Author: Wes McElveen
 

Social media is a great way for public officials and government agencies to communicate with the public. As you already know, these communications are considered part of the public record. But did you know that using a Facebook Profile to share information can unlawfully limit the accessibility of those communications and restrict your ability to comply with public records requirements? If you’re doing official business, you need to conduct it on an official Page. Confused? You aren’t alone. Read on to understand the difference and how to use Facebook the right way.

Profiles and Pages are not the same thing

First you need to understand the differences between a Facebook Profile and a Facebook Page. People often use these terms interchangeably, but they are actually very different in how they are accessed and used. A Profile represents an individual person, has friends, and has the ability to show content to some people while hiding it from others. A Page represents an entity such as a business, a government, or a public office. Pages are public by design, and the content on pages can be viewed by anyone, even those without Facebook accounts of their own.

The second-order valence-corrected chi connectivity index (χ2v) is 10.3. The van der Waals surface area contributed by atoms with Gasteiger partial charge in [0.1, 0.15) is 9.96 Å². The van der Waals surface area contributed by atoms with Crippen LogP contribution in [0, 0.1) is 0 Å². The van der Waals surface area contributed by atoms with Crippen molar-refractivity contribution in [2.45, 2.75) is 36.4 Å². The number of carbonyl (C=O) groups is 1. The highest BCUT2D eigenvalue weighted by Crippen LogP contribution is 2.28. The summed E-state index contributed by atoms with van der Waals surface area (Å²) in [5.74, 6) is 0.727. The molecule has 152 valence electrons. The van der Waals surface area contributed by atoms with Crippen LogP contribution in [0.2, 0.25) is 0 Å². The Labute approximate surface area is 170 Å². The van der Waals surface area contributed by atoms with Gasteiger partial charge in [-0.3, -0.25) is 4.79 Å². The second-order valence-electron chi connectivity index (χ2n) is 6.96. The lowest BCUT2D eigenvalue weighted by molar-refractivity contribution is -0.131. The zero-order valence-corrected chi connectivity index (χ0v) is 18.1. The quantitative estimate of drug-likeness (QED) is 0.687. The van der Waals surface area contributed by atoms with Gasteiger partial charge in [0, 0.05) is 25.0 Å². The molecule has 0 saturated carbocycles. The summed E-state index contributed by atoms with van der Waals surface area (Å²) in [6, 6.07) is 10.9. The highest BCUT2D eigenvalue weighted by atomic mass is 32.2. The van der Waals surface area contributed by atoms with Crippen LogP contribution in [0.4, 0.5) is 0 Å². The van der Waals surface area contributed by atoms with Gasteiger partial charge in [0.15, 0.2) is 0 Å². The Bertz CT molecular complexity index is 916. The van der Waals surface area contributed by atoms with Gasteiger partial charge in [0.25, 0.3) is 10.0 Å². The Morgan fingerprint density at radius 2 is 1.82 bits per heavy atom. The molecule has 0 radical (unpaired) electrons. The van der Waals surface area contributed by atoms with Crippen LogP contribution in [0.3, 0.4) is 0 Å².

The key difference here is who can view and access the content. The visibility of Profile posts is often limited to the Friends of that Profile, and can be further restricted to only specific Friends. Posts on Pages can be viewed by anyone. The only way to make a Page private is to unpublish it completely. Facebook also restricts the types of content that can be captured and archived on a Profile, which can make it next to impossible to comply with public records requests related to comments or direct messages, both of which are considered public record in most states.

On the other hand, Pages allow for public access to and archiving of posts, comments, comment replies, photos, videos, live videos, direct messages, and more. Anyone can view page posts, even those without a Facebook account, and there is no limit to the number of people who can follow a page.